## Torque on the Accretion disc

http://www.maths.qmul.ac.uk/~rpn/ASTM735/lecture3.pdf

The diagram on page 26 is the accretion disc.

The torque acting on the inner edge of the ring (the one that has a thickness of dR in the diagram) is

RFin = -2$\pi$R3$\nu$Ʃ$\frac{dΩ}{dR}$

The torque acting on the outer edge of the ring is

RFout = [2$\pi$R3$\nu$Ʃ$\frac{dΩ}{dR}$]R+dR

I would think that the net torque acting would be

T = [2$\pi$R3$\nu$Ʃ$\frac{dΩ}{dR}$]R+dR - [2$\pi$R3$\nu$Ʃ$\frac{dΩ}{dR}$]R

= [2$\pi$R3$\nu$Ʃ$\frac{dΩ}{dR}$]dR

but according to equation (66) on page 27 of http://www.maths.qmul.ac.uk/~rpn/ASTM735/lecture3.pdf, the net torque is

$\frac{∂}{∂R}$[2$\pi$R3$\nu$Ʃ$\frac{dΩ}{dR}$]dR

Does anyone know why $\frac{∂}{∂R}$ is included in the expression?
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 Assume you take the limit that $dR \rightarrow 0$ then that is the correct expression, just based on the definition of the derivative. Conceptually its because the torque is the difference in force between different radii.
 Recognitions: Gold Member Science Advisor This sounds suspiciously like a variant on Lorentian aether, which has been thoroughly disproven.

## Torque on the Accretion disc

 Quote by zhermes Assume you take the limit that $dR \rightarrow 0$ then that is the correct expression, just based on the definition of the derivative. Conceptually its because the torque is the difference in force between different radii.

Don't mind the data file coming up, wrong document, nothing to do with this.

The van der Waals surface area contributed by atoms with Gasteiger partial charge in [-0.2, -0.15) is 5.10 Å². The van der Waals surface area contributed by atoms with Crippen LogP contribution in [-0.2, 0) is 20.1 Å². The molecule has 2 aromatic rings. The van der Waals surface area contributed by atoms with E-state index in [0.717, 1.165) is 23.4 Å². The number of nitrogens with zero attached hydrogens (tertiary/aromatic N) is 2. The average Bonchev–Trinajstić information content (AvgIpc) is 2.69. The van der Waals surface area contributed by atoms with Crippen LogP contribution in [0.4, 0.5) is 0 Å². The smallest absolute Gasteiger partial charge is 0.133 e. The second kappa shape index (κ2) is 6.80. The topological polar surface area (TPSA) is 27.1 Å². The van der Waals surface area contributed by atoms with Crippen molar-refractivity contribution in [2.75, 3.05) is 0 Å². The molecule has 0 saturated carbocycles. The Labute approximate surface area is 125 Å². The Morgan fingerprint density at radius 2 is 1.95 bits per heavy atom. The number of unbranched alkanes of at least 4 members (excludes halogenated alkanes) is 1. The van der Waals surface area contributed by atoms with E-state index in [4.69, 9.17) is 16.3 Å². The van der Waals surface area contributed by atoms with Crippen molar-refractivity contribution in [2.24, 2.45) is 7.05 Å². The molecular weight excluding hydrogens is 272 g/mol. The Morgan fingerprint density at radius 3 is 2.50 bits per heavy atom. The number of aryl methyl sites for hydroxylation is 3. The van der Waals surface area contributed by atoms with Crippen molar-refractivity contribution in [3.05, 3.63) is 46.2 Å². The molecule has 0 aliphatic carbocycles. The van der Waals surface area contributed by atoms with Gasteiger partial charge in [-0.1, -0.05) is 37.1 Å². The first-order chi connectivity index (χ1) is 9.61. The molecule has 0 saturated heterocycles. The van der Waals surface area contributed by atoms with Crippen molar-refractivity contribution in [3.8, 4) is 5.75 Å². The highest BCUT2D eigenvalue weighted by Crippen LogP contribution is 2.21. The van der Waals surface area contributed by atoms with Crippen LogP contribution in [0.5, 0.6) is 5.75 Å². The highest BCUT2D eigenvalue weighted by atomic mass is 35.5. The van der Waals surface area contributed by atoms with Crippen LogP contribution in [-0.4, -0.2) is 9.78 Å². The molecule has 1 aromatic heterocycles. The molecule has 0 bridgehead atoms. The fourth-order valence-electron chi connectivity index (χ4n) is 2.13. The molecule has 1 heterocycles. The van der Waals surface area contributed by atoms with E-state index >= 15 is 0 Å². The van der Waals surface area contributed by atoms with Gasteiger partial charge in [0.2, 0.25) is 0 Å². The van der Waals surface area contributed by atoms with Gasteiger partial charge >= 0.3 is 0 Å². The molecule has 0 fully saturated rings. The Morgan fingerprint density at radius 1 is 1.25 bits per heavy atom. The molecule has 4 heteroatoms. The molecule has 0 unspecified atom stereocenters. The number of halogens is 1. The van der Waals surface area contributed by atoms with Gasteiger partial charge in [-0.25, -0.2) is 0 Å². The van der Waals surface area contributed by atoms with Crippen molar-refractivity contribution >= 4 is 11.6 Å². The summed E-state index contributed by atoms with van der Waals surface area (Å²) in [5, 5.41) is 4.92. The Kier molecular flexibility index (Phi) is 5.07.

Why does dR $\rightarrow$ 0 makes it a correct expression?
 Because that's the definition of a derivative $$f'(x) \equiv \lim_{dx \to 0} \frac{ f(x+dx) - f(x) }{ dx } = \lim_{dx \to 0} \frac{ f|_{x+dx} - f|_x }{ dx }$$

 Quote by zhermes Because that's the definition of a derivative $$f'(x) \equiv \lim_{dx \to 0} \frac{ f(x+dx) - f(x) }{ dx } = \lim_{dx \to 0} \frac{ f|_{x+dx} - f|_x }{ dx }$$
If that's the definition of the derivative, shouldn't $\frac{∂}{∂R}$ on the expression be $\frac{d}{dR}$
 No, because you're only looking at the explicit R dependence---in your equation f(x) would be just the explicitly R dependent part. So you're just doing the partial derivative.
 Tm = $\frac{dj}{dt}$ where Tm is the torque per unit mass, and j = R2Ω(R) which is the specific angular momentum (angular momentum per unit mass) It may be shown that $\frac{dj}{dt}$ = $\frac{∂j}{∂t}$ + (v.$\nabla$)j (convective derivative) = vR$\frac{∂j}{∂R}$ [equation (68) of page 27 http://www.maths.qmul.ac.uk/~rpn/ASTM735/lecture3.pdf] Looking at the convective derivative, I'm guessing that $\frac{∂j}{∂t}$ = 0 due to the derivative of j = R2Ω(R) with respect to t. If that's the case, then surely $\frac{dj}{dt}$ should also be 0 which makes vR$\frac{∂j}{∂R}$ equal to 0. I don't understand why $\frac{dj}{dt}$ isn't 0.
 The change in specific angular momentum would be zero if there were no torque. If there is torque, its not zero. The equation you gave, which (at least) looks right---says that $\frac{dj}{dt} = (v \dot \Del ) j = v_R \frac{ \partial j}{\partial R}$ (i think you're right about the partial w.r.t. time being zero---at least if we assume a steady state). But the divergence of the specific angular momentum isn't zero---so neither is the R.H.S.

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